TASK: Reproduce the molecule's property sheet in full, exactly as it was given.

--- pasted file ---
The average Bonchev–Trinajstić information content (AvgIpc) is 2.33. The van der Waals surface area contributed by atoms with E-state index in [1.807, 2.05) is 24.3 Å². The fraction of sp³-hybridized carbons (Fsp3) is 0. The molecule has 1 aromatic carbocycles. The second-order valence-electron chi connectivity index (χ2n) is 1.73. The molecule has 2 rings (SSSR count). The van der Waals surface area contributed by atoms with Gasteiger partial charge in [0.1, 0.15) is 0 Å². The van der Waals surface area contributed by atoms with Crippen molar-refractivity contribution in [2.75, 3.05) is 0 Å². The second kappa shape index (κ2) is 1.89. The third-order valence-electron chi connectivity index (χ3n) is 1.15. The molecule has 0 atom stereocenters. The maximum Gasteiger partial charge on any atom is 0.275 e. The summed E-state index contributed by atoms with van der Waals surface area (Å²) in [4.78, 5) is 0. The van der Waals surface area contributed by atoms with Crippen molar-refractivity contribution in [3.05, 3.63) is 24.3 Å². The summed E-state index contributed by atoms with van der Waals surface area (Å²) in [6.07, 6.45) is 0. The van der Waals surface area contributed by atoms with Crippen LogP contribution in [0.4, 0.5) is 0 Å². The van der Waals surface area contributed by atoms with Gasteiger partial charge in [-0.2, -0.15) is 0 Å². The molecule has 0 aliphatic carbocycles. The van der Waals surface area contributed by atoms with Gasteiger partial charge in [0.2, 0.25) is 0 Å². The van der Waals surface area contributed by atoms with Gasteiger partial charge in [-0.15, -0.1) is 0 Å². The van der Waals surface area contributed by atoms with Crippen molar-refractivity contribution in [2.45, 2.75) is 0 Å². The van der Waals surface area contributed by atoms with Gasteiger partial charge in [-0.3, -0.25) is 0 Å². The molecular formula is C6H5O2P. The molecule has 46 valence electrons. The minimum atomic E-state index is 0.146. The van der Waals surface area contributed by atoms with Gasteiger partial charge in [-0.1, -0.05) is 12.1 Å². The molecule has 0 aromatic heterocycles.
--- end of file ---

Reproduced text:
The average Bonchev–Trinajstić information content (AvgIpc) is 2.33. The van der Waals surface area contributed by atoms with E-state index in [1.807, 2.05) is 24.3 Å². The fraction of sp³-hybridized carbons (Fsp3) is 0. The molecule has 1 aromatic carbocycles. The second-order valence-electron chi connectivity index (χ2n) is 1.73. The molecule has 2 rings (SSSR count). The van der Waals surface area contributed by atoms with Gasteiger partial charge in [0.1, 0.15) is 0 Å². The van der Waals surface area contributed by atoms with Crippen molar-refractivity contribution in [2.75, 3.05) is 0 Å². The second kappa shape index (κ2) is 1.89. The third-order valence-electron chi connectivity index (χ3n) is 1.15. The molecule has 0 atom stereocenters. The maximum Gasteiger partial charge on any atom is 0.275 e. The summed E-state index contributed by atoms with van der Waals surface area (Å²) in [4.78, 5) is 0. The van der Waals surface area contributed by atoms with Crippen molar-refractivity contribution in [3.05, 3.63) is 24.3 Å². The summed E-state index contributed by atoms with van der Waals surface area (Å²) in [6.07, 6.45) is 0. The van der Waals surface area contributed by atoms with Crippen LogP contribution in [0.4, 0.5) is 0 Å². The van der Waals surface area contributed by atoms with Gasteiger partial charge in [-0.2, -0.15) is 0 Å². The molecule has 0 aliphatic carbocycles. The van der Waals surface area contributed by atoms with Gasteiger partial charge in [0.2, 0.25) is 0 Å². The van der Waals surface area contributed by atoms with Gasteiger partial charge in [-0.15, -0.1) is 0 Å². The van der Waals surface area contributed by atoms with Crippen molar-refractivity contribution in [2.45, 2.75) is 0 Å². The van der Waals surface area contributed by atoms with Gasteiger partial charge in [-0.3, -0.25) is 0 Å². The molecular formula is C6H5O2P. The molecule has 46 valence electrons. The minimum atomic E-state index is 0.146. The van der Waals surface area contributed by atoms with Gasteiger partial charge in [-0.1, -0.05) is 12.1 Å². The molecule has 0 aromatic heterocycles.